- A.A. 2018/2019
- CFU 6
- Ore 40
- Classe di laurea L-18
Language: The course is meant for students with an intermediate level of proficiency of the English language (CEFR: B1-B2).
ICT: The course is technology-enhanced; students need to be computer-literate and have a working e-mail address.
The course is designed for learners of English who want to discover a realistic approach to communication in today's organizations.
Students will learn today's most important business communication concepts in detail and within the context of how communication happens in organizations today. Company examples and situations will demonstrate how principles work in the real business world. In addition to refining core written and oral communication skills, students will learn to navigate complex relationships and use current technologies. Students will master the skills to create presentation decks, manage their online reputation, engage customers using social media, lead web meetings and conference calls, and more. With self-reflection questions throughout the course, students will develop a deeper understanding of themselves and how to communicate most effectively to reach their personal and professional goals.
Part I: FOUNDATIONS OF BUSINESS COMMUNICATION.
1. Understanding Business Communication.
2. Team and Intercultural Communication.
3. Interpersonal Communication Skills.
Part II: DEVELOPING YOUR BUSINESS WRITING SKILLS.
4. The Writing Process.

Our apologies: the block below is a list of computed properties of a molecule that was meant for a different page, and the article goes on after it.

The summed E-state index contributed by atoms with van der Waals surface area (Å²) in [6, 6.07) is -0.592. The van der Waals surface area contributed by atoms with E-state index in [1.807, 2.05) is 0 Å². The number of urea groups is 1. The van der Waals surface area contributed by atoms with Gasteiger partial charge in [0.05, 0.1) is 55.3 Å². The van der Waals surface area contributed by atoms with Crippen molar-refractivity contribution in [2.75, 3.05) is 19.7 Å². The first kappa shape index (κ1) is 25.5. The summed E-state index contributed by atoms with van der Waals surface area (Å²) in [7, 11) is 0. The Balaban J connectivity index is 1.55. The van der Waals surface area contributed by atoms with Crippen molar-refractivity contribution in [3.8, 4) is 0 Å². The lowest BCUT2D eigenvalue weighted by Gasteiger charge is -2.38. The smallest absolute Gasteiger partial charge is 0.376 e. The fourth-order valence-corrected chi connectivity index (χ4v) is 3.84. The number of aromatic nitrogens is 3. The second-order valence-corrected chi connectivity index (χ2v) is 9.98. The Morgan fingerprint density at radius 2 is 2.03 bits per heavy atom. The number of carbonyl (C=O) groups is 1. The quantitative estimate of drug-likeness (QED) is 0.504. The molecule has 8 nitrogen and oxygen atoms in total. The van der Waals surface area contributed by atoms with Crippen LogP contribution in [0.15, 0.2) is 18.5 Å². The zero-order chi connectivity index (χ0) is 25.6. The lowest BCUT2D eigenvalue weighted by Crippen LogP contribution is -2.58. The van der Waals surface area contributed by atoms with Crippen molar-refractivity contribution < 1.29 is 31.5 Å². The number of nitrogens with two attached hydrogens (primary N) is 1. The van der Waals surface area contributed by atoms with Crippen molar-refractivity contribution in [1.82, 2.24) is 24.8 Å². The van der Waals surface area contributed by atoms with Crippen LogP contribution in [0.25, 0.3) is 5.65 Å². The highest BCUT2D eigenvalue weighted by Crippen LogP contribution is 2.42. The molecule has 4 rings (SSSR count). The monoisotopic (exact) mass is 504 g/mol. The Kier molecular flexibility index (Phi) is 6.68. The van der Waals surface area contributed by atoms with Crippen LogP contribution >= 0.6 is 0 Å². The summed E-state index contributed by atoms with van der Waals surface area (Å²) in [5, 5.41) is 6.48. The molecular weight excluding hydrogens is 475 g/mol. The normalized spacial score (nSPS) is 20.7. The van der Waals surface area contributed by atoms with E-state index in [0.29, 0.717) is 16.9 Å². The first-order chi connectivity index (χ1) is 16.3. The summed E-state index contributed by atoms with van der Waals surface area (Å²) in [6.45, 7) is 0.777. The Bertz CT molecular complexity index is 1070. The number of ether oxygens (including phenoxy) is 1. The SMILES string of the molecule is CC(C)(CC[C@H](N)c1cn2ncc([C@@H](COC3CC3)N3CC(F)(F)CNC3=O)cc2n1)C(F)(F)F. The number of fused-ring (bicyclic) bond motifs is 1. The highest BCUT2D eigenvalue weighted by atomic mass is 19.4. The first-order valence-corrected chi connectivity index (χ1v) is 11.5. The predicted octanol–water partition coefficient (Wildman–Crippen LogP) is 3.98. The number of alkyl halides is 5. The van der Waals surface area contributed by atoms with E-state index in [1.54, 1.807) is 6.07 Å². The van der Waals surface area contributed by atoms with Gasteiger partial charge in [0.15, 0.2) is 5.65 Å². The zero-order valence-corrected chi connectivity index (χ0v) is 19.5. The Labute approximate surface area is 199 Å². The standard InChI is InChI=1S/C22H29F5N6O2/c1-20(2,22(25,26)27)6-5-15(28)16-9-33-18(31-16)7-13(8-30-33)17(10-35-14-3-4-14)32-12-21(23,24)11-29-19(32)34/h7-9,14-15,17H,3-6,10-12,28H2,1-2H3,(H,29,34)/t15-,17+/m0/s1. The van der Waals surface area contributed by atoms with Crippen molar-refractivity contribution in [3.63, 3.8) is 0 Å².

5. Improving Your Writing Style.
Part III: WRITTEN MESSAGES.
6. Neutral and Positive Messages.
7. Persuasive Messages.
8. Bad-News Messages
Part IV: REPORT WRITING.
9. Planning the Report and Managing Data.
10. Writing the Report.
Part V: ORAL AND EMPLOYMENT COMMUNICATION.
11. Oral Presentations.
12. Employment Communication.
The course is available for students attending classes in the classroom or at a distance: they will refer to the same course program.
- 1. (A) Amy Newman Business Communication: In Person, In Print, Online, 10th Edition Cengage Learning, 9781305500648 , 2017 » Pagine/Capitoli: 560
- 2. (C) Raymond Murphy English grammar in use - 4th Edition Cambridge University Press, Cambridge, 2012
- 3. (C) Michael McCarthy, Felicity O'Dell English collocations in use - Intermediate Cambridge University Press, Cambridge, 2005
Students are encouraged to use an electronic portfolio to provide evidence of learning. An e-portfolio provides a means of collecting, documenting, reflecting on, and sharing various experiences and texts (written, visual, multimedia, etc.). It would, at a minimum, be a record of the coursebook activities and projects attempted, responses to any differences between their "answers" to activities and the comments provided, and feedback and reflection on the projects carried out. But it could include any other examples of texts which students came across which they can relate, through commentary, to the theories in the textbook and which may be shared with other students. It might also contain general reflection on their responses to the coursebook and what they find most useful and interesting, or contentious. Through an e-portfolio students will create their own personal learning space for the course.
Teaching and learning is organized according to ILV methodology (Information / Laboratory / Verification), which provides informative moments, followed by analysis and reconstruction workshops that allow students to turn theory into practice, and develop reflective thinking on their own learning processes and products.
A mix of the following teaching techniques will be used:
- Case studies
- Group work
- Individual research
Students, both attending classes in the classroom and at a distance, may choose between two different Leaning Paths:
A. WALK-THROUGH PATH - A guided learning path walking students through the learning materials and requiring all assignments to be submitted before the exam.
B. SELF-DIRECTED PATH - A self-guided learning path leaving students free to study the learning materials at their own pace.